The master at the yakitori bar spoke decent English, and mentioned that he only allows women to dine there if accompanied by men. Because, he said, a group of women would just sit and talk and not order as much food and alcohol. As he was saying this, one of the girls at the bar was so drunk she smacked her head on the bar. Too many glasses of Japanese wine, hehehehe.

I went the week after cheery blossom viewing season to dodge the tourists. In effort to off-set the Chinese tourists, Abe opened visa-free visit to SE Asians, so there's a huge demand for multilingual tour guides. In Tokyo area they are looking to build several department stores to cater mainly to China tour groups, and 80% of the employees to be hired need to be bilingual Chinese/Japanese. So for those with language skills, the tourism sector is booming.

It's also possible to buy used LV (or other brand name) handbags in Japanese department stores, and sell them in Taiwan for a profit. You'd need to be good at spotting fakes. What sells for $300 at Japanese department store can fetch as much as $600+ retail in Taipei. At one of the department stores by Shinjuku station, the top floor specialize in selling used brand name goods, and had an area filled with piles of older LV bags that are heavily discounted.

I miss old pachinko machines. :( The new ones just aren't as fun.


Ah, the joys of making monjayaki...
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And takoyaki...
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I actually suck at this X_X
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Re: Yakitori in a dark alley by Shinjuku Station

Postby droid » May 5th, 2015, 6:43 am

Good job momopi, thanks!
I can tell there are japanese dishes we don't get to try in the west.
1)Too much of one thing defeats the purpose.
2)Everybody is full of it. What's your hypocrisy?
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Re: Yakitori in a dark alley by Shinjuku Station

Postby momopi » May 5th, 2015, 7:40 am

droid wrote:Good job momopi, thanks!
I can tell there are Japanese dishes we don't get to try in the west.


For those in Los Angeles area, you can try Gaja in Lomita:
http://www.yelp.com/biz/gaja-japanese-restaurant-lomita


A few photos from Kabukicho red light district:

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No I do not recommend going in to the shops here. They're quite infamous for ripping off tourists.


Mt Fuji!
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Do not go here... I repeat, tourist trap
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They'll put you on a stupid pirate ship and sell you souvenirs X_X
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Re: Yakitori in a dark alley by Shinjuku Station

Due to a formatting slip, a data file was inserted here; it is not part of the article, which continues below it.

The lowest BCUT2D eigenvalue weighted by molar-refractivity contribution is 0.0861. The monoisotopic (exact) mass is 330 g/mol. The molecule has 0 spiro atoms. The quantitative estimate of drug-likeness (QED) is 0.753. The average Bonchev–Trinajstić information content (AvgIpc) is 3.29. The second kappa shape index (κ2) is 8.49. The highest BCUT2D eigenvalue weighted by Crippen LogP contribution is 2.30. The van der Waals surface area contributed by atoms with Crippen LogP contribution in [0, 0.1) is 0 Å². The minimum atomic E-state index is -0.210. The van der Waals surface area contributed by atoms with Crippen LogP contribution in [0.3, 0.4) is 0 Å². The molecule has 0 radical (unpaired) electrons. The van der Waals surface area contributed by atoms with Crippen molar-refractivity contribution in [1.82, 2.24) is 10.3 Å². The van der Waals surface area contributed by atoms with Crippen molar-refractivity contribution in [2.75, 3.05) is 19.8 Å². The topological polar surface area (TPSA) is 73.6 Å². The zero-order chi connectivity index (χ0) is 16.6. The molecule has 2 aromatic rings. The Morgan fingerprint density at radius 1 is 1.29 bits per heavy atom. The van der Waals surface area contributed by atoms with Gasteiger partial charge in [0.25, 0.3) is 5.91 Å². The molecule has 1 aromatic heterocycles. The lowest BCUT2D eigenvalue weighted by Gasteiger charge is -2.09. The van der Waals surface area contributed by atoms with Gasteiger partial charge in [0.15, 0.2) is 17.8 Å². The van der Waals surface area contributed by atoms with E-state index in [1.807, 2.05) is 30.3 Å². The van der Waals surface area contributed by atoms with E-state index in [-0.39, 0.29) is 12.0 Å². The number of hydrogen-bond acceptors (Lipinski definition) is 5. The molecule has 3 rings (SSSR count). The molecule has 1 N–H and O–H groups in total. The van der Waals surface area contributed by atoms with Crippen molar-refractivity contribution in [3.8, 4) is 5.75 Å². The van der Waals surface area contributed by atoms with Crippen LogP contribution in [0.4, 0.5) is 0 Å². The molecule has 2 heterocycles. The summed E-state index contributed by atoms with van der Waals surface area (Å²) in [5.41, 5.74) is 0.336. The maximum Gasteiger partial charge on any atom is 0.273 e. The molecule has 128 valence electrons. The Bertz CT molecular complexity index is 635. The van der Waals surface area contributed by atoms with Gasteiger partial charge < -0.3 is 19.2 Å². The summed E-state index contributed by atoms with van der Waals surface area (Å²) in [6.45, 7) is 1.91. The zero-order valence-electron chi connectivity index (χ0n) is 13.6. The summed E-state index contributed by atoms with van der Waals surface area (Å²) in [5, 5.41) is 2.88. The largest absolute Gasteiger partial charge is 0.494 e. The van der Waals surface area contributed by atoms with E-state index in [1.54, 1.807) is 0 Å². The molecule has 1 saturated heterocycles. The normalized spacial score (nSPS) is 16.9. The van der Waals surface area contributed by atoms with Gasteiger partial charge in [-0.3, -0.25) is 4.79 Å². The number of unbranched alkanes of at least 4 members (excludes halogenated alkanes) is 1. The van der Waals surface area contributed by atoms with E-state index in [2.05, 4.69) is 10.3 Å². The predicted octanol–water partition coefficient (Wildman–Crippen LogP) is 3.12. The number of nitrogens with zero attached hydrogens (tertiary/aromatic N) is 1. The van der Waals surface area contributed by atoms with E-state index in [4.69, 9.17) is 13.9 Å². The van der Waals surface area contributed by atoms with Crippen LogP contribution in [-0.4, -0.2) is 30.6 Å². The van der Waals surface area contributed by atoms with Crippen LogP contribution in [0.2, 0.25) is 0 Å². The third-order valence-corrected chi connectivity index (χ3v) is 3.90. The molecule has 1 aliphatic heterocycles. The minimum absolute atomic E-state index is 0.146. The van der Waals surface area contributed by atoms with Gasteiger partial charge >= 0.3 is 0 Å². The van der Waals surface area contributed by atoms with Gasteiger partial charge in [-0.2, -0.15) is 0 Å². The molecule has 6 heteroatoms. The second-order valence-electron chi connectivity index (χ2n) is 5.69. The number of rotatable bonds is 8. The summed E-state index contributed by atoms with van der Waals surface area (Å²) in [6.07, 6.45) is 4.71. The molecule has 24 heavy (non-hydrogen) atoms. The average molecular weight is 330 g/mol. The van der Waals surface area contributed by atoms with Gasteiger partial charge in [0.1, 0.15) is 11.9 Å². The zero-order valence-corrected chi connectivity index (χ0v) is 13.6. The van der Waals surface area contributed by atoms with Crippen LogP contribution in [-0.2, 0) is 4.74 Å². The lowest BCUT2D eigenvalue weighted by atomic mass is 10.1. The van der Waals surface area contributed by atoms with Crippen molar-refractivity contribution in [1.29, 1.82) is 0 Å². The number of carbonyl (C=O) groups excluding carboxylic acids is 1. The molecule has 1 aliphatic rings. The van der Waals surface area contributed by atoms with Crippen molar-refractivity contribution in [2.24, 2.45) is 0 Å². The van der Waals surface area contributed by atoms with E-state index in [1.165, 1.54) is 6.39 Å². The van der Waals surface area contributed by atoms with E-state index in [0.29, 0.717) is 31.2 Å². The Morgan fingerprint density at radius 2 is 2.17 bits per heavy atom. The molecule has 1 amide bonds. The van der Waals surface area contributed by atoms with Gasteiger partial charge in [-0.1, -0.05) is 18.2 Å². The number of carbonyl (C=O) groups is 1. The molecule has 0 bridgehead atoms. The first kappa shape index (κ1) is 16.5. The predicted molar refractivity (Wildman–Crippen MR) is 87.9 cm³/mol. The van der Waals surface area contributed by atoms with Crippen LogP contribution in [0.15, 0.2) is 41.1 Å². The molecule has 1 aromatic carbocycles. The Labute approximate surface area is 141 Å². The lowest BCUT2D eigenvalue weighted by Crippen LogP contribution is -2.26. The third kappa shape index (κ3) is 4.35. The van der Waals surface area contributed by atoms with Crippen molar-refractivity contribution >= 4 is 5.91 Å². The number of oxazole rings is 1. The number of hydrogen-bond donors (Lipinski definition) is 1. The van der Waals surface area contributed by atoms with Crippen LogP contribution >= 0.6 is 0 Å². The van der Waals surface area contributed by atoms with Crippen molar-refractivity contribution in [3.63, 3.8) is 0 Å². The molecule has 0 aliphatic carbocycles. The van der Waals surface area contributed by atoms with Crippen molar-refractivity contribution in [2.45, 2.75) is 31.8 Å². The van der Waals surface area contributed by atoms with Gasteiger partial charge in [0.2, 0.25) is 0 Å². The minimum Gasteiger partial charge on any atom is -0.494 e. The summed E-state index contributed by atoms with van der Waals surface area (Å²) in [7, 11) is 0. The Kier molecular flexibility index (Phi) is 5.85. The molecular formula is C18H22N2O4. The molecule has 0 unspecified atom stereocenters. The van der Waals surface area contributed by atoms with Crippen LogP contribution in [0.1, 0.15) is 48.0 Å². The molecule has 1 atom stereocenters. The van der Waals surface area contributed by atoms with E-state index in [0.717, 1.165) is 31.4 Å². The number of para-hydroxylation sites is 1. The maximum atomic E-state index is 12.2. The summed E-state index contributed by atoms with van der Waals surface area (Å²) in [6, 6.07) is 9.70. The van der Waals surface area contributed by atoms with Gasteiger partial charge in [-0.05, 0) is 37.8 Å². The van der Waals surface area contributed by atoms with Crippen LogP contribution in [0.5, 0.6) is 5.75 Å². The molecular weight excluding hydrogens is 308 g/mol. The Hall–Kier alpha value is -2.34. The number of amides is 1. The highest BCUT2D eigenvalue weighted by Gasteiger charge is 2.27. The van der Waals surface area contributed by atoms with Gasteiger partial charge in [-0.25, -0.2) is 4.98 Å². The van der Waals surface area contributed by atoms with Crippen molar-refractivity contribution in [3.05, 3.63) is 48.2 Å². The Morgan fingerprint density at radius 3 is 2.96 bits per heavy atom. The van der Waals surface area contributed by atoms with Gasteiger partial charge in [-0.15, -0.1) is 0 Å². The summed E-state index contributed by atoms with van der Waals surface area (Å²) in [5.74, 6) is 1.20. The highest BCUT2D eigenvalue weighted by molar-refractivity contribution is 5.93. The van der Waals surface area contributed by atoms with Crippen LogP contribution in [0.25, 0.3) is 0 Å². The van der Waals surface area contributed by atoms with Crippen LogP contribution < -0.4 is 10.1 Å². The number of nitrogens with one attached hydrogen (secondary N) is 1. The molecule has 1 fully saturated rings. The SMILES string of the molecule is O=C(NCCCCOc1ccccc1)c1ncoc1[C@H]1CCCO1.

Postby xiongmao » May 6th, 2015, 6:35 pm

Ha ha ha,

4 visits to Japan and I never did go to Hakone.

I'm through with tourism after 5 pickpocket attempts in Barcelona so far.

There are lots of Japanophiles but there weren't huge numbers of Gaijin when I was there. Well I haven't decided where to teach yet or even if I will go into teaching at all. It would be interesting to live in Japan for a while though.

Sushi places are everywhere in Barcelona. I suspect most of them are run by Chinese though. Also there are a few Udon restaurants that do expensive noodle dishes. Oddly enough the best Japanese food I've tasted can be found in Bangkok.
In February 2013 I quit my boring job and now I'm Happier Abroad...
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Re: Yakitori in a dark alley by Shinjuku Station

Postby Jester » May 8th, 2015, 3:34 am

Jesus what a great thread.

Thank you Momopi.

This is what I come to HA for.

(Ok, yeah, the girls too.)

Cant believe Japs are paying $20 to $30 usd for a skewer of meat? Admittedly it looked good. But if you guys want to do the skewer thing, then I think you should visit Armenia, Lebanon... or Glendale California.

BTW I am kind of dumb-founded that I didnt initiate a meetup (a la FSchmidt) when I lived on SoCAl. Who knows, maybe a little touch of the Orient might have kept me there.
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Re: Yakitori in a dark alley by Shinjuku Station

Postby momopi » May 10th, 2015, 6:42 am

Current exchange rate is about 120 yen to the dollar. The exchange rate at the airport in Japan was pretty good, I got about 118.xx yen on the dollar. Much better than LAX. The Yakitori sticks were $1-$2 USD each.

Due to recent issues with food safety, some Japanese restaurants are listing origins of their ingredients:

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However, they can be pretty vague on exactly where in Japan the stuff is from. Some farmers have returned to Fukushima area and resumed farming: